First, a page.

Rain this week - the first real precipitation of the summer - gave firefighters across Nevada a welcome break.
The rains started Tuesday and Wednesday came with far fewer lightning strikes than weathermen had expected.
"Wet stuff - I forgot what it looked like," said State Forester Steve Robinson. "It's great, just to give these guys some rest - in the northeast part of the state in particular."
The rain - with only a few lightning strikes in Western Nevada and a few in Elko - was especially welcome because of the restrictions on flights by fire retardant bombers in the wake of the terrorist attacks in New York and Washington. While fire officials had limited permission to fly, they were still concerned that would slow response times if lightning started a major blaze.
But Robinson said the rain doesn't mean the fire danger is over.
"Things are just so dry - driest back to '88, and I'm not talking 1988, I'm talking 1888," he said. "Old timers say they've never seen it this dry and these guys are in their 90s."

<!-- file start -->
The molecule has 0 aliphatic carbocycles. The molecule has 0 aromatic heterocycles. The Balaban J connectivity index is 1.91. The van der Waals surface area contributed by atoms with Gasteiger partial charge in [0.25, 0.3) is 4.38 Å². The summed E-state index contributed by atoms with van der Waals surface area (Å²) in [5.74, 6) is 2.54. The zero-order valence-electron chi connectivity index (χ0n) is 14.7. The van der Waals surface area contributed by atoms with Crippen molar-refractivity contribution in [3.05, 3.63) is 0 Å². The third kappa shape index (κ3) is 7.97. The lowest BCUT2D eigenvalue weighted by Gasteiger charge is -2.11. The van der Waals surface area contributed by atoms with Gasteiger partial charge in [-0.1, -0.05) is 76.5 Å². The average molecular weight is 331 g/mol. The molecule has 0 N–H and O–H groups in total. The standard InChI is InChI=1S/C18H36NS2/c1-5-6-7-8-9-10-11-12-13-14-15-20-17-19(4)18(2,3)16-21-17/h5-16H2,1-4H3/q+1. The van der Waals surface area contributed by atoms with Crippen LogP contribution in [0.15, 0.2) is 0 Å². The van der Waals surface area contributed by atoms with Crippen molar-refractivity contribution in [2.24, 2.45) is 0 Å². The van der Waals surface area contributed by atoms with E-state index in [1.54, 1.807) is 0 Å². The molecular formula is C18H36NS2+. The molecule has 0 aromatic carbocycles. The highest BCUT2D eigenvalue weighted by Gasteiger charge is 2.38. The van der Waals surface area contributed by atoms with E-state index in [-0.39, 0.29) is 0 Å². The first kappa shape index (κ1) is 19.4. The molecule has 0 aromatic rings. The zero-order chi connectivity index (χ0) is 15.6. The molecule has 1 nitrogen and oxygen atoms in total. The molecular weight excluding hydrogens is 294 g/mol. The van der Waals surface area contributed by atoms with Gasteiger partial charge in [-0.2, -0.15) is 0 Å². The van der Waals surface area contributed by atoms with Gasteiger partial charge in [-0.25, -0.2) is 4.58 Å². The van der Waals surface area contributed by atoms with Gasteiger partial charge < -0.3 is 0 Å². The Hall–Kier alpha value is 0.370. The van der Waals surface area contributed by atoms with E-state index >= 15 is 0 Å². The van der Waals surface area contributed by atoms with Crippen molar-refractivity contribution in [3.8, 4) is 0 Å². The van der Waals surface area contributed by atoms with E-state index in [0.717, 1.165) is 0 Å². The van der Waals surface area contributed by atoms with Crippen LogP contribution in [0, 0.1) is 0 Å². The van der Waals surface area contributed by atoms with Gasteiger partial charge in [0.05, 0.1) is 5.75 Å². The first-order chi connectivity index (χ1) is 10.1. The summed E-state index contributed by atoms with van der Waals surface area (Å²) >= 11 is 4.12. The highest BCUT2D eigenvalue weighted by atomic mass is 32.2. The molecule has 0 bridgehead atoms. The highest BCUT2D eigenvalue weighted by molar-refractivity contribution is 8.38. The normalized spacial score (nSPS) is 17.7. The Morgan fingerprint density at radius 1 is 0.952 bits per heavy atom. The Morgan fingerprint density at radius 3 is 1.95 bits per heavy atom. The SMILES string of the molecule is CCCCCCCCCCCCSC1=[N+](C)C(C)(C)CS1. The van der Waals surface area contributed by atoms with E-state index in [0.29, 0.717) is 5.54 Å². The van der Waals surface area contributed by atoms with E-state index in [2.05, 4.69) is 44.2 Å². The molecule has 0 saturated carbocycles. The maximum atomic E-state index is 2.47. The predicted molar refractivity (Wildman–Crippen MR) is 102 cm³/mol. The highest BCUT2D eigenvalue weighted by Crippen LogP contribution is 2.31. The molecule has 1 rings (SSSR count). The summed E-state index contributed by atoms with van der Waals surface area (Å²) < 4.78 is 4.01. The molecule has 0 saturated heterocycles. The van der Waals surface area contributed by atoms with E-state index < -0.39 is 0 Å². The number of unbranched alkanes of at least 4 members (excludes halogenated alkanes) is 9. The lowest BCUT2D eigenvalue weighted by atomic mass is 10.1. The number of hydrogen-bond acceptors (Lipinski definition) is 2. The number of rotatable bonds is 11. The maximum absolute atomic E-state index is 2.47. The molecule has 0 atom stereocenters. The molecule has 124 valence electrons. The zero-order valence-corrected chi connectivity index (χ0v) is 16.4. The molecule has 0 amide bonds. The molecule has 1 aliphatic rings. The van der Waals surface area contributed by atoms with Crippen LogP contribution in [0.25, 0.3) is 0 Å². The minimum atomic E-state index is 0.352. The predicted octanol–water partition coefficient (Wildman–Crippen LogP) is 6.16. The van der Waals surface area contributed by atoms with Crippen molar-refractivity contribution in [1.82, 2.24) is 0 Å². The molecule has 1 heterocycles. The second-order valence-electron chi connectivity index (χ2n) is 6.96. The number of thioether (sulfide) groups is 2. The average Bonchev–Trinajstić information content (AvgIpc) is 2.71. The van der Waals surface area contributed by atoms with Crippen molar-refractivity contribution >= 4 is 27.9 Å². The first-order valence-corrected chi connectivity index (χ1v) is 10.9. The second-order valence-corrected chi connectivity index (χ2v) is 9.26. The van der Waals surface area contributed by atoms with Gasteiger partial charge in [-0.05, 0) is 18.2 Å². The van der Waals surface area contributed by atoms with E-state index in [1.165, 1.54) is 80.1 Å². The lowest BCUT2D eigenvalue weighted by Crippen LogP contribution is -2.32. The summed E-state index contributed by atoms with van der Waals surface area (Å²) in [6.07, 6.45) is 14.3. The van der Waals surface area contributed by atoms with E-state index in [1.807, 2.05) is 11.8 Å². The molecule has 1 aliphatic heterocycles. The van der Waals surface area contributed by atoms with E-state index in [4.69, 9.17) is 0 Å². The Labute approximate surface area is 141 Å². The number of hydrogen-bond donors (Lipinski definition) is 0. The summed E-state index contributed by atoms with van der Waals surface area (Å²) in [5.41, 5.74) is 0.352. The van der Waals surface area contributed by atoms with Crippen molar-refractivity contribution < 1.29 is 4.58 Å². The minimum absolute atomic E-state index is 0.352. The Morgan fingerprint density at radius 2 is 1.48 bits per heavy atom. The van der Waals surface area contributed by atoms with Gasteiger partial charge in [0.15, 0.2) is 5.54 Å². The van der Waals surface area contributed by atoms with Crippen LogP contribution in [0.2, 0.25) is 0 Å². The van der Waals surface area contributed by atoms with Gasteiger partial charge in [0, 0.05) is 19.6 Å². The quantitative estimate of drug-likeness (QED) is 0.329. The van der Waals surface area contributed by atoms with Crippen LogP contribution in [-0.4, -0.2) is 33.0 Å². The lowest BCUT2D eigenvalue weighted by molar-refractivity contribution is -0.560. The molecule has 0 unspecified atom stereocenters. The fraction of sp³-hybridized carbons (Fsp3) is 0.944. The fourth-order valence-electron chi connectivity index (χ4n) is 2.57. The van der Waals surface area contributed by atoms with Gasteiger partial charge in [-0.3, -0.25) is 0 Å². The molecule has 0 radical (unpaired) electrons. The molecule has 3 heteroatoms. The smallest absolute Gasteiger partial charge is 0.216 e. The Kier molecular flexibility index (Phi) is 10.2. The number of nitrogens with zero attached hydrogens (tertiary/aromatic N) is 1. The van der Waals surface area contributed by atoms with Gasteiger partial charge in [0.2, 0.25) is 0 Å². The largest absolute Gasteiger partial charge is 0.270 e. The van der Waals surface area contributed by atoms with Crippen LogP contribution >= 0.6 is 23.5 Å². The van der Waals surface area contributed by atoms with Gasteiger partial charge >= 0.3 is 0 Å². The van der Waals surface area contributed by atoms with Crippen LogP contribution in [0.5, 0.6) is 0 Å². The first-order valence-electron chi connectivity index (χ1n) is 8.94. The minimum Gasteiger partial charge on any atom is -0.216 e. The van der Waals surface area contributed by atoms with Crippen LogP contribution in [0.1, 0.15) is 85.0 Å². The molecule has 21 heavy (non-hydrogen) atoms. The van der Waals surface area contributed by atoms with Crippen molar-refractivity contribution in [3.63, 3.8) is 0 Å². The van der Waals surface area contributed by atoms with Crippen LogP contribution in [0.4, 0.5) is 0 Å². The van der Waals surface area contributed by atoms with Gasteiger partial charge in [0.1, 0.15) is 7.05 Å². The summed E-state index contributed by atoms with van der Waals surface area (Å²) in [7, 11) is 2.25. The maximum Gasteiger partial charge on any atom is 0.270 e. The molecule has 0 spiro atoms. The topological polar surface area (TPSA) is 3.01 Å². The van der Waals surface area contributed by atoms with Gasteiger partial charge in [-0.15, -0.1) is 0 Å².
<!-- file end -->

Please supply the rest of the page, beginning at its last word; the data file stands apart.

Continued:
But while the "sprinkles" won't end the fire danger for this season, Robinson said they are giving crews a welcome break to rest, repair their equipment and concentrate on the remnants of fires that have now consumed 600,000 acres of Nevada.
"We will take it and be thankful for it," he said.
Robinson said, unfortunately, the long range forecast "is not looking good."
He said after a little precipitation expected this month, the National Weather Service expects October and November to be dry.
"If we don't get some precipitation this year, there's going to be no place for our buckets to pick up water in Nevada next year because all the storage is gone," he said.
In the meantime, he said there are no large fires - over 300 acres - in Nevada and crews are working on mop-up operations all the way from Elko to the Star fire in California east of Lake Tahoe.